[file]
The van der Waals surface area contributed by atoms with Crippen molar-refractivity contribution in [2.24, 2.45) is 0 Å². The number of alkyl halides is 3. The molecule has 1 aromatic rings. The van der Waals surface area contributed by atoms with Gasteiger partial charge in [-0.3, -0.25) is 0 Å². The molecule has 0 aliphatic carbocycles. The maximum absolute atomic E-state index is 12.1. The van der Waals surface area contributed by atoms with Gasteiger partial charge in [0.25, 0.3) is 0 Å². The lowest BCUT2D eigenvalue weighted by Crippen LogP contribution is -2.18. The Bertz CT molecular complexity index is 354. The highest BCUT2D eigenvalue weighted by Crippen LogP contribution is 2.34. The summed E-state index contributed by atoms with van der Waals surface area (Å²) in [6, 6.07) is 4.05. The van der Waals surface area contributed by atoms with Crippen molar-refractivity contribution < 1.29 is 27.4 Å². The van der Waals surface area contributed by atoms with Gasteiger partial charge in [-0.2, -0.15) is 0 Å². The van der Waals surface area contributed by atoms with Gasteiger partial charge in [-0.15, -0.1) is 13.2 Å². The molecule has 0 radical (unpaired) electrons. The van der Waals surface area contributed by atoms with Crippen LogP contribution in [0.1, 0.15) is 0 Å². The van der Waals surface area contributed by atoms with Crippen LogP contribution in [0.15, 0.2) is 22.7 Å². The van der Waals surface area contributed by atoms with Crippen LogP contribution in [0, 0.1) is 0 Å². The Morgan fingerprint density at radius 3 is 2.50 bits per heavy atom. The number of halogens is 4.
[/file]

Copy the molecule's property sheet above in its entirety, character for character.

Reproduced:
The van der Waals surface area contributed by atoms with Crippen molar-refractivity contribution in [2.24, 2.45) is 0 Å². The number of alkyl halides is 3. The molecule has 1 aromatic rings. The van der Waals surface area contributed by atoms with Gasteiger partial charge in [-0.3, -0.25) is 0 Å². The molecule has 0 aliphatic carbocycles. The maximum absolute atomic E-state index is 12.1. The van der Waals surface area contributed by atoms with Gasteiger partial charge in [0.25, 0.3) is 0 Å². The lowest BCUT2D eigenvalue weighted by Crippen LogP contribution is -2.18. The Bertz CT molecular complexity index is 354. The highest BCUT2D eigenvalue weighted by Crippen LogP contribution is 2.34. The summed E-state index contributed by atoms with van der Waals surface area (Å²) in [6, 6.07) is 4.05. The van der Waals surface area contributed by atoms with Crippen molar-refractivity contribution < 1.29 is 27.4 Å². The van der Waals surface area contributed by atoms with Gasteiger partial charge in [-0.2, -0.15) is 0 Å². The van der Waals surface area contributed by atoms with Gasteiger partial charge in [-0.15, -0.1) is 13.2 Å². The molecule has 0 radical (unpaired) electrons. The van der Waals surface area contributed by atoms with Crippen LogP contribution in [0.1, 0.15) is 0 Å². The van der Waals surface area contributed by atoms with Crippen LogP contribution in [0.15, 0.2) is 22.7 Å². The van der Waals surface area contributed by atoms with Crippen LogP contribution in [0, 0.1) is 0 Å². The Morgan fingerprint density at radius 3 is 2.50 bits per heavy atom. The number of halogens is 4.